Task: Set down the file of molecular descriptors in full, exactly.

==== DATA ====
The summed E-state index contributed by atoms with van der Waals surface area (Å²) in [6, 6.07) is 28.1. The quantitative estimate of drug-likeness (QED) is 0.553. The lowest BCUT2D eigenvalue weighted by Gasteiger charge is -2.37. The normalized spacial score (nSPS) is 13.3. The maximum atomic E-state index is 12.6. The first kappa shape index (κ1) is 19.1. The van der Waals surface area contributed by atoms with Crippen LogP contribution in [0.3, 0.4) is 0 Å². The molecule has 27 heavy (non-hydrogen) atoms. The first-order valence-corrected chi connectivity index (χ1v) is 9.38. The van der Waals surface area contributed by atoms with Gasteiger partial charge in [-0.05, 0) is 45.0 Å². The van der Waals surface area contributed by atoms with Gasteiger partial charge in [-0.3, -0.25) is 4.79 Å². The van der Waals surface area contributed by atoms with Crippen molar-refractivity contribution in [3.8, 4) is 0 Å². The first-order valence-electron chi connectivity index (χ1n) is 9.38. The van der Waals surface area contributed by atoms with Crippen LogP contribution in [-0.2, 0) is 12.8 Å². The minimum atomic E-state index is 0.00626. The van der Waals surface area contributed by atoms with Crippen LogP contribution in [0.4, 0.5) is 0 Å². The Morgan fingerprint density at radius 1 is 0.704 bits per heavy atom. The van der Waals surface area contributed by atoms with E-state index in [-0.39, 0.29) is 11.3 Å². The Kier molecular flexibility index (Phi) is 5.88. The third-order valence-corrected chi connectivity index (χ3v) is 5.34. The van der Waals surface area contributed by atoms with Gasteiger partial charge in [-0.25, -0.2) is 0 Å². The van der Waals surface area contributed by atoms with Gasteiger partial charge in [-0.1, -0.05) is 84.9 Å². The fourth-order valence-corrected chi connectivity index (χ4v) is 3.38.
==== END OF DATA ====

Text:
The summed E-state index contributed by atoms with van der Waals surface area (Å²) in [6, 6.07) is 28.1. The quantitative estimate of drug-likeness (QED) is 0.553. The lowest BCUT2D eigenvalue weighted by Gasteiger charge is -2.37. The normalized spacial score (nSPS) is 13.3. The maximum atomic E-state index is 12.6. The first kappa shape index (κ1) is 19.1. The van der Waals surface area contributed by atoms with Crippen LogP contribution in [0.3, 0.4) is 0 Å². The molecule has 27 heavy (non-hydrogen) atoms. The first-order valence-corrected chi connectivity index (χ1v) is 9.38. The van der Waals surface area contributed by atoms with Gasteiger partial charge in [-0.05, 0) is 45.0 Å². The van der Waals surface area contributed by atoms with Gasteiger partial charge in [-0.3, -0.25) is 4.79 Å². The van der Waals surface area contributed by atoms with Crippen molar-refractivity contribution in [3.8, 4) is 0 Å². The first-order valence-electron chi connectivity index (χ1n) is 9.38. The van der Waals surface area contributed by atoms with Crippen LogP contribution in [-0.2, 0) is 12.8 Å². The minimum atomic E-state index is 0.00626. The van der Waals surface area contributed by atoms with Crippen LogP contribution in [0.4, 0.5) is 0 Å². The Morgan fingerprint density at radius 1 is 0.704 bits per heavy atom. The van der Waals surface area contributed by atoms with E-state index in [-0.39, 0.29) is 11.3 Å². The Kier molecular flexibility index (Phi) is 5.88. The third-order valence-corrected chi connectivity index (χ3v) is 5.34. The van der Waals surface area contributed by atoms with Gasteiger partial charge in [-0.25, -0.2) is 0 Å². The van der Waals surface area contributed by atoms with Gasteiger partial charge in [-0.1, -0.05) is 84.9 Å². The fourth-order valence-corrected chi connectivity index (χ4v) is 3.38.